• Glad you enjoyed it, Nancy – and yes, even seaweed (although there is not much of that in HI) looks beautifully underwater. And I will try to repeat your ‘note to self’ daily!!

  10. Deep sigh. Yep. This is beautiful.

  11. Diana, oh my gosh. There will be a special place in Heaven for moms(grandmas) who didn’t embarrass their kids, and it will be full. But the Queen who will sit on the throne in the place marked “Doing Things Even tho’ You’re Old(er) and Scared”–that will be you. And there will probably be a LOT of people there….
    What a gracious, amazing God. Thank you so much for sharing your adventure with us. You are an inspiration.

    • You are too kind, Jody! I really, really wanted to see these sights again before I die, so I went. And I tried to be as unobtrusive as any tall, overweight, white-haired woman-who-is-precariously-close-to-70 can be! (Which isn’t very.) And I just loved it all! YOU, I am sure, do all kinds of things physically that I would never even dream of and yes, you would love this trip.

  12. I don’t even know what to say, Diana, but reading this was a highlight of my day. Thank you!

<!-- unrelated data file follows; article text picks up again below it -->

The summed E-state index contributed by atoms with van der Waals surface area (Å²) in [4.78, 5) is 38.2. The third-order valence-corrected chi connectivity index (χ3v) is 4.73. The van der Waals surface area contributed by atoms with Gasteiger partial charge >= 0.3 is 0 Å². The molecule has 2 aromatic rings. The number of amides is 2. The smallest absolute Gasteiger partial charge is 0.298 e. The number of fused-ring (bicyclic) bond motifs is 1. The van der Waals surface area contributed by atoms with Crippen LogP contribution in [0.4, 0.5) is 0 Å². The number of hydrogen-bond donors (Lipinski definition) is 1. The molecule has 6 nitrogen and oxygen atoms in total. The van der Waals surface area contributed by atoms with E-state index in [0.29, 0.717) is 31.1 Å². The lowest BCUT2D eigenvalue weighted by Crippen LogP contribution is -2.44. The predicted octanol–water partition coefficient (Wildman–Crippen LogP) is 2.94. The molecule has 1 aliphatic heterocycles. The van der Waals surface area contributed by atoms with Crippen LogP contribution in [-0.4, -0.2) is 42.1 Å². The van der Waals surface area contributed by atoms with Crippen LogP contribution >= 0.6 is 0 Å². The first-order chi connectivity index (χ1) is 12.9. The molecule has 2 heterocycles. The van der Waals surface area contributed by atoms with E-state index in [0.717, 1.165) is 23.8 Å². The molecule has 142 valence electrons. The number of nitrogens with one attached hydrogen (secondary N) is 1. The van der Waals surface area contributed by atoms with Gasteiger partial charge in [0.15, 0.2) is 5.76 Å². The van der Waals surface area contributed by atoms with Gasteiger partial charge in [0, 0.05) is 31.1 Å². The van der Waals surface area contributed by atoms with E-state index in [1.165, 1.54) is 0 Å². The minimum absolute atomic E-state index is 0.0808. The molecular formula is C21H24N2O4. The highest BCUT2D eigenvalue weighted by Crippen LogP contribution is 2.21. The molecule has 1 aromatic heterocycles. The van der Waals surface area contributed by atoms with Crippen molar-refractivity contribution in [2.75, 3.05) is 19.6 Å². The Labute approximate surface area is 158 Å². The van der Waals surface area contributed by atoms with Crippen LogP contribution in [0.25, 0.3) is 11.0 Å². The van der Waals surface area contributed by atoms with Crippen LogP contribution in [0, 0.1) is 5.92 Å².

13. Oh thank you!! I was there 3 summers ago and loved every minute. My “fear” was flying over the ocean, but it was so incredibly worth it… I’m not a water lover (living in the middle of the US in a land-locked state), but I did tour the Napali coast via helicopter and my goodness… breathtaking right?

    Your photos took me right back. Someday I tell myself, I’d like to live there. Not long term… but for awhile at least to soak in a space without walls, a space where the pace of life is just… different. What a fabulous trip… kudos to you for being brave and brilliant!!

    • You are welcome, Hot Cup (no name visible :>) I’m not a fan of flying, period (though that particular phobia is much better than it used to be when my kids were little and I was flying away from them!) And I could NEVER do a helicopter tour. Now that is terrifying to me – so BRAVA!! It is truly breathtaking. We’re here for 4 weeks, so we have ‘lived’ here a bit. One week left.

  14. Diana, I shared your post at the RevGalBlogPals’ Wednesday Festival. I love the pictures and the story of your day.